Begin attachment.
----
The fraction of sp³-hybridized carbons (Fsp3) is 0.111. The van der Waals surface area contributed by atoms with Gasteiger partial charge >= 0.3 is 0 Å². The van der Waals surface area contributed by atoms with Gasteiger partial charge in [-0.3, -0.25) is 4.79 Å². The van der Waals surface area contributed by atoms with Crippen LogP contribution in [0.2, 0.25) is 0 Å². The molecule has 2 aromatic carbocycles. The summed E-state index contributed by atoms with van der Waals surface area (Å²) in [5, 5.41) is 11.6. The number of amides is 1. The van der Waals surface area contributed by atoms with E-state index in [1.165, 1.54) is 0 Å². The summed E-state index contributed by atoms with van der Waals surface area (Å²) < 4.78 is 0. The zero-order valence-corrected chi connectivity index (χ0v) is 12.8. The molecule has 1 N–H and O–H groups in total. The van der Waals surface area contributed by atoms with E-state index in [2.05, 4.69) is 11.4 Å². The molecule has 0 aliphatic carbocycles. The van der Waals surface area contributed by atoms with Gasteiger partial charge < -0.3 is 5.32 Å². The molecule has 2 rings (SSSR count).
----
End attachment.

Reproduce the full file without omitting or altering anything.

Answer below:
The fraction of sp³-hybridized carbons (Fsp3) is 0.111. The van der Waals surface area contributed by atoms with Gasteiger partial charge >= 0.3 is 0 Å². The van der Waals surface area contributed by atoms with Gasteiger partial charge in [-0.3, -0.25) is 4.79 Å². The van der Waals surface area contributed by atoms with Crippen LogP contribution in [0.2, 0.25) is 0 Å². The molecule has 2 aromatic carbocycles. The summed E-state index contributed by atoms with van der Waals surface area (Å²) in [5, 5.41) is 11.6. The number of amides is 1. The van der Waals surface area contributed by atoms with E-state index in [1.165, 1.54) is 0 Å². The summed E-state index contributed by atoms with van der Waals surface area (Å²) < 4.78 is 0. The zero-order valence-corrected chi connectivity index (χ0v) is 12.8. The molecule has 1 N–H and O–H groups in total. The van der Waals surface area contributed by atoms with E-state index in [2.05, 4.69) is 11.4 Å². The molecule has 0 aliphatic carbocycles. The van der Waals surface area contributed by atoms with Gasteiger partial charge < -0.3 is 5.32 Å². The molecule has 2 rings (SSSR count).